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Are You One Of Those Stuck-Up Private School Kids?

Tom: I got to Fillmore High. Where do you go?

Harry: I go to Trinity Covenant, but I’m not one of those private school kids.

Tom: Which ones?

Harry: I’m not one of those private school kids who thinks he’s better than everyone else.

Tom: Is that what most of the kids at your school are like?

Harry: Yeah. Most private school kids are like that.

Tom: So, you’re claiming that you are better than most of the kids who go to your school?

Harry: I mean, I’m not like them.

Tom: Not like them in a good way or a bad way?

Harry: In a good way.

Tom: Then you are one of those private school kids who thinks he’s better than everyone else.

Harry: I’m not claiming to be better than you.

Tom: But you don’t even know me.

Harry: Right, I wouldn’t claim to be better than someone I didn’t know.

Tom: That’s not very reassuring.

Harry: Why not?

Tom: Because I’ve just seen how you treat people you know. Why would I want to get to know you? I’ve seen how you treat the people you talk to at lunch, the people who hold doors for you, the people who invite you to their birthday parties, the people who greet you in the morning. Those are the people you claim to be better than.

Harry: Look, this isn’t all that hard to grasp. There are some stereotypes about private school kids which are fair, but I want you to know that those stereotypes are not true of me. I’m special. I’m unlike the others.

Tom: No, I get it. You’re claiming to be better than the kids who go to your school, and you’re claiming that you’re better at not thinking you’re better, which is an obvious contradiction. A hypocrite is not somebody who says one thing, does another, and feels rotten about it. A hypocrite is someone who thinks he has the right to do what he forbids others to do. Hypocrisy entails a lack of self-awareness, a blindness. You think you have the right to feel better about yourself than others, but don’t believe others have that right.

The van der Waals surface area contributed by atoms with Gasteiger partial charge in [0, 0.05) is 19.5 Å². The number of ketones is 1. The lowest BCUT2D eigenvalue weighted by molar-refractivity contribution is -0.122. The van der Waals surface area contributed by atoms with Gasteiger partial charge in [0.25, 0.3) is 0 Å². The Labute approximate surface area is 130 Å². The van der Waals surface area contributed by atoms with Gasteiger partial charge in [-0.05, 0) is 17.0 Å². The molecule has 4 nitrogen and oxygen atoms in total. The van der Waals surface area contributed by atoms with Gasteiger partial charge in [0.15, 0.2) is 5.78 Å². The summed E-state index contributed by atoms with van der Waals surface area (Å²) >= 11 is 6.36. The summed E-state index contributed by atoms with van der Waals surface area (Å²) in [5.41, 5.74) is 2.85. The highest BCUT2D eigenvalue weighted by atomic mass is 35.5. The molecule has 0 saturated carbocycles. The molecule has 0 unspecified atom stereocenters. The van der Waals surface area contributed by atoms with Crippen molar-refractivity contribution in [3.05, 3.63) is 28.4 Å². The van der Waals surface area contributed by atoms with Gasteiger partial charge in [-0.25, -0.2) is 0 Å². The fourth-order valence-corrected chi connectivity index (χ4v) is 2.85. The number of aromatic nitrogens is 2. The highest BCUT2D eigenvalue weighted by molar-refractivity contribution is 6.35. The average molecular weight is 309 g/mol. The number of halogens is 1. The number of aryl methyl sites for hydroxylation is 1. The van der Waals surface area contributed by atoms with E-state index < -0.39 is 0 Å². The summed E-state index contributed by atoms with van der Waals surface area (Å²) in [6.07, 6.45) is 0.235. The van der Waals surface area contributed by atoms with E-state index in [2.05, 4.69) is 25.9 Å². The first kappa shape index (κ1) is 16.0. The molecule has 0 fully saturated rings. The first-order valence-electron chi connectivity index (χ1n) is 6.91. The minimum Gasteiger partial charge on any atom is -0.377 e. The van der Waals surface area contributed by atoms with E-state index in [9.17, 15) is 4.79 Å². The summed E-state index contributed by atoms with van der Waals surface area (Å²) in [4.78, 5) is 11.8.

Harry: Isn’t it possible for someone to escape the foibles of his own people?

Tom: Apparently not.


Sarah: I go to John Maynard Keynes High. Where do you go?

Emma: I go to Trinity Covenant.

Sarah: Are you one of those stuck-up private school kids?

Emma: I am.

Sarah: What’s that supposed to mean?

Emma: You said it. If private school kids are stuck up, then I guess I’m stuck up, as well. I am a private school kid, after all.

Sarah: Why don’t you try to be different from them?

Emma: If I wanted to be different from them, I wouldn’t go to school there.

Sarah: So you’re just straight-up admitting that you’re a stuck-up private school kid?

Emma: Sure. Real stuck-up, as you can see.

Sarah: The other kids from your school are way more stuck-up than you, I bet.

Emma: I am around them all day, so I would know.

Sarah: And? Are they more stuck-up than you?

Emma: No, they’re just as stuck up as me.

Sarah: Then maybe the kids at your school aren’t actually that stuck-up.

Emma: If you say so.

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